This book has already gotten good reviews by those who appear to have actually read it. (Not always the case here at Amazon, especially if a book is suspected of carrying a political message.) Nonetheless, I think by focusing mainly on what Newfield says about higher education, earlier reviewers may have unintentionally given too much weight to the title and not enough to the subtitle: The Forty-Year Assault on the Middle Class.

Certainly the book is about the undoing of higher education, but in addition it offers a documented and informed description of the bigger picture, the gradual fragmentation and impoverishment of our nation. It is this background narrative that, for me at least, makes the book so good. I admit I've been a bit slow to realize the importance of Cultural Studies, and this treatise, along with the work of Cary Nelson, has given me an appreciation of the field's potential for generating insights and knowledge. Newfield's careful analysis of complex issues, of the competing interests, and how things have come to be the way they are, should change the way most readers see higher education and our changing universities. This is a thoroughly well-researched work, and Newfield provides plenty of graphs, charts, and statistics, as well as copious endnotes, to support his conclusions.

Business majors especially, would do well to read what Newfield, the English Professor, has to say about the rise of Financial Capitalism in the '80s, the cost of accounting, the types of knowledge-workers and their fate, market economics, and so forth.
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26 of 38 people found the following review helpful By Frank T. Manheim on September 6, 2009
Format: Hardcover
Newfield's book is motivated by his "concern about the country's intellectual and imaginative decline". This is a feeling shared by me and many if not most literate people in the U.S. today. Newfield is passionately committed to his profession as a teacher of English literature in its cultural contexts, idea that I think enhances interest in literature. He bemoans the increasing preoccupations of university officials with materialistic concerns, the continuing cutbacks, political controversies swirling around academia, and attacks on cultural diversity. He is clear about whom he holds responsible for these problems: "leaders in politics, economics, and the media [who] have lost much of their capacity to understand the world in noneconomic terms, to understand cultural divergence as its own kind of enlightenment and as in any case a fact that will never submit to political or economic coercion". He makes an articulate case that public universities' problems are due to crass, benighted people - especially Republicans and conservatives.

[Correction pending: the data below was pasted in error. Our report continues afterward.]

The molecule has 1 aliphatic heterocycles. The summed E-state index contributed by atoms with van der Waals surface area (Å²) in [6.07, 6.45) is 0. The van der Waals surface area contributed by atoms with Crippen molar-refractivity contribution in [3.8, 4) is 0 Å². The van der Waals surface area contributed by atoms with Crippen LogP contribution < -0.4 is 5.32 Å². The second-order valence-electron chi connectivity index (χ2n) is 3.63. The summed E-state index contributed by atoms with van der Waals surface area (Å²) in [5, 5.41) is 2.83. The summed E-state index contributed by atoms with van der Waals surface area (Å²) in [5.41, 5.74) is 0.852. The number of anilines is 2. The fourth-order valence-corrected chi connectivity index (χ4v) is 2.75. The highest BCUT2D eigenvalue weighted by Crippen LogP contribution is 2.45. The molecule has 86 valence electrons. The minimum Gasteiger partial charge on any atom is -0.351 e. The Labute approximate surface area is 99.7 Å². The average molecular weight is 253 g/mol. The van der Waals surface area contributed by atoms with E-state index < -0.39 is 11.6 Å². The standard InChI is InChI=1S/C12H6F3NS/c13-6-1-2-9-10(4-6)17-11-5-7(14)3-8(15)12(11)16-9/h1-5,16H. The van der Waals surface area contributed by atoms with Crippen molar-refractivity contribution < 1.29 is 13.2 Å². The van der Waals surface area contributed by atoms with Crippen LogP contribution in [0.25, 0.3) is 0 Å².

While there may be compelling aspects to Newfield's case, my review of the history of American university policy since World War II (Manheim, Springer, 2009) suggests that the problems he cites and his own ideological polarization are not primarily due to arbitrary and irrational politically-motivated groups. They are products of a larger set of developments that have gotten submerged by the roiling arguments and causes that dominated the headlines.

Before the major change in U.S. research and educational policies in the 1950s, English literature played a larger relative role in university curricula than now.